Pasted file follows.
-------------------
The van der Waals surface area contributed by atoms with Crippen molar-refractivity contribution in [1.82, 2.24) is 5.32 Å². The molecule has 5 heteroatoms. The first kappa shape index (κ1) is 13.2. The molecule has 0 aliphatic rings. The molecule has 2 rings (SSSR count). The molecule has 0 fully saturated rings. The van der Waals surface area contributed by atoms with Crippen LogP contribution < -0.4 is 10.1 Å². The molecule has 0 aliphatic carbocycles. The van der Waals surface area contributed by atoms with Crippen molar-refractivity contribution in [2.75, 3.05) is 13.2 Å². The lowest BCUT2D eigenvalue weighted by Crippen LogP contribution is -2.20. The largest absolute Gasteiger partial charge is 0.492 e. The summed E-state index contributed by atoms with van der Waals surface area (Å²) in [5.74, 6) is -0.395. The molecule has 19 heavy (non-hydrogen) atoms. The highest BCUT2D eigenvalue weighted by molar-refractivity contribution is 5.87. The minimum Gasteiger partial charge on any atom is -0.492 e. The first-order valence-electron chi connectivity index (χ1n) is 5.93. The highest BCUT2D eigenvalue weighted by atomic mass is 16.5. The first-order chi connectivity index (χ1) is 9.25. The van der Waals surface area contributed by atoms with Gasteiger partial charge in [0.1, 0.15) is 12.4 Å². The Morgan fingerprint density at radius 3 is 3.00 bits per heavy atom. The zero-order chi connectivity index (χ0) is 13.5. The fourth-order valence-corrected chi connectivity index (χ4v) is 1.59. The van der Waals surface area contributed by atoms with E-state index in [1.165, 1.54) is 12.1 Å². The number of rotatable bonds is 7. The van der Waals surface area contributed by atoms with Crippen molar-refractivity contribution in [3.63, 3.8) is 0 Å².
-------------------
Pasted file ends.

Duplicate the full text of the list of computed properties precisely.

The van der Waals surface area contributed by atoms with Crippen molar-refractivity contribution in [1.82, 2.24) is 5.32 Å². The molecule has 5 heteroatoms. The first kappa shape index (κ1) is 13.2. The molecule has 0 aliphatic rings. The molecule has 2 rings (SSSR count). The molecule has 0 fully saturated rings. The van der Waals surface area contributed by atoms with Crippen LogP contribution < -0.4 is 10.1 Å². The molecule has 0 aliphatic carbocycles. The van der Waals surface area contributed by atoms with Crippen molar-refractivity contribution in [2.75, 3.05) is 13.2 Å². The lowest BCUT2D eigenvalue weighted by Crippen LogP contribution is -2.20. The largest absolute Gasteiger partial charge is 0.492 e. The summed E-state index contributed by atoms with van der Waals surface area (Å²) in [5.74, 6) is -0.395. The molecule has 19 heavy (non-hydrogen) atoms. The highest BCUT2D eigenvalue weighted by molar-refractivity contribution is 5.87. The minimum Gasteiger partial charge on any atom is -0.492 e. The first-order valence-electron chi connectivity index (χ1n) is 5.93. The highest BCUT2D eigenvalue weighted by atomic mass is 16.5. The first-order chi connectivity index (χ1) is 9.25. The van der Waals surface area contributed by atoms with Gasteiger partial charge in [0.1, 0.15) is 12.4 Å². The Morgan fingerprint density at radius 3 is 3.00 bits per heavy atom. The zero-order chi connectivity index (χ0) is 13.5. The fourth-order valence-corrected chi connectivity index (χ4v) is 1.59. The van der Waals surface area contributed by atoms with E-state index in [1.165, 1.54) is 12.1 Å². The number of rotatable bonds is 7. The van der Waals surface area contributed by atoms with Crippen molar-refractivity contribution in [3.63, 3.8) is 0 Å².